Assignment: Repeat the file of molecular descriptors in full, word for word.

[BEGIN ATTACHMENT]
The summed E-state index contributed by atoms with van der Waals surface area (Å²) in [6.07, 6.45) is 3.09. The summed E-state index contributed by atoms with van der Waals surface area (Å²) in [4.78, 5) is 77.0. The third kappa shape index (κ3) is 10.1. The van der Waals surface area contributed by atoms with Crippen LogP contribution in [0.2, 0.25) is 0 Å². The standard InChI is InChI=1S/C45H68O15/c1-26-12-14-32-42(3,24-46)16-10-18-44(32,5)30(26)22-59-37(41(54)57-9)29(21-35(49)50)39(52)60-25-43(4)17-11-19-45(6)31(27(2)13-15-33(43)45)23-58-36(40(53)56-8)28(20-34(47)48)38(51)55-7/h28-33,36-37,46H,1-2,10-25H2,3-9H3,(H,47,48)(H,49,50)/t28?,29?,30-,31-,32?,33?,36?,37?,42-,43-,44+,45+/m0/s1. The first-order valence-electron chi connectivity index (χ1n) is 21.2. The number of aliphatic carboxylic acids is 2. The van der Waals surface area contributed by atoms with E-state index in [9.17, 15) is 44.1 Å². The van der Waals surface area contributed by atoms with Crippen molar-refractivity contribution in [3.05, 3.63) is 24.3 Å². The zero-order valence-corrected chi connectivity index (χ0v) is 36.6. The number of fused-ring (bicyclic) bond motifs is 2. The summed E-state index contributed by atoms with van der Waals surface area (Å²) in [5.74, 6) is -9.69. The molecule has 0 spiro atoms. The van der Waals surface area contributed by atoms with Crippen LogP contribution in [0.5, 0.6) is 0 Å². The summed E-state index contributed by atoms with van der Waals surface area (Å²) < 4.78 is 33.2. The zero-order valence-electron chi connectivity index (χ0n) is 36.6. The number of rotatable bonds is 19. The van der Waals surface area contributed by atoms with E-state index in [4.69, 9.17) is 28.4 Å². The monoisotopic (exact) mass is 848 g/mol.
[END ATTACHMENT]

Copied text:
The summed E-state index contributed by atoms with van der Waals surface area (Å²) in [6.07, 6.45) is 3.09. The summed E-state index contributed by atoms with van der Waals surface area (Å²) in [4.78, 5) is 77.0. The third kappa shape index (κ3) is 10.1. The van der Waals surface area contributed by atoms with Crippen LogP contribution in [0.2, 0.25) is 0 Å². The standard InChI is InChI=1S/C45H68O15/c1-26-12-14-32-42(3,24-46)16-10-18-44(32,5)30(26)22-59-37(41(54)57-9)29(21-35(49)50)39(52)60-25-43(4)17-11-19-45(6)31(27(2)13-15-33(43)45)23-58-36(40(53)56-8)28(20-34(47)48)38(51)55-7/h28-33,36-37,46H,1-2,10-25H2,3-9H3,(H,47,48)(H,49,50)/t28?,29?,30-,31-,32?,33?,36?,37?,42-,43-,44+,45+/m0/s1. The first-order valence-electron chi connectivity index (χ1n) is 21.2. The number of aliphatic carboxylic acids is 2. The van der Waals surface area contributed by atoms with E-state index in [9.17, 15) is 44.1 Å². The van der Waals surface area contributed by atoms with Crippen molar-refractivity contribution in [3.05, 3.63) is 24.3 Å². The zero-order valence-corrected chi connectivity index (χ0v) is 36.6. The number of fused-ring (bicyclic) bond motifs is 2. The summed E-state index contributed by atoms with van der Waals surface area (Å²) in [5.74, 6) is -9.69. The molecule has 0 spiro atoms. The van der Waals surface area contributed by atoms with Crippen LogP contribution in [0.5, 0.6) is 0 Å². The summed E-state index contributed by atoms with van der Waals surface area (Å²) < 4.78 is 33.2. The zero-order valence-electron chi connectivity index (χ0n) is 36.6. The number of rotatable bonds is 19. The van der Waals surface area contributed by atoms with E-state index in [4.69, 9.17) is 28.4 Å². The monoisotopic (exact) mass is 848 g/mol.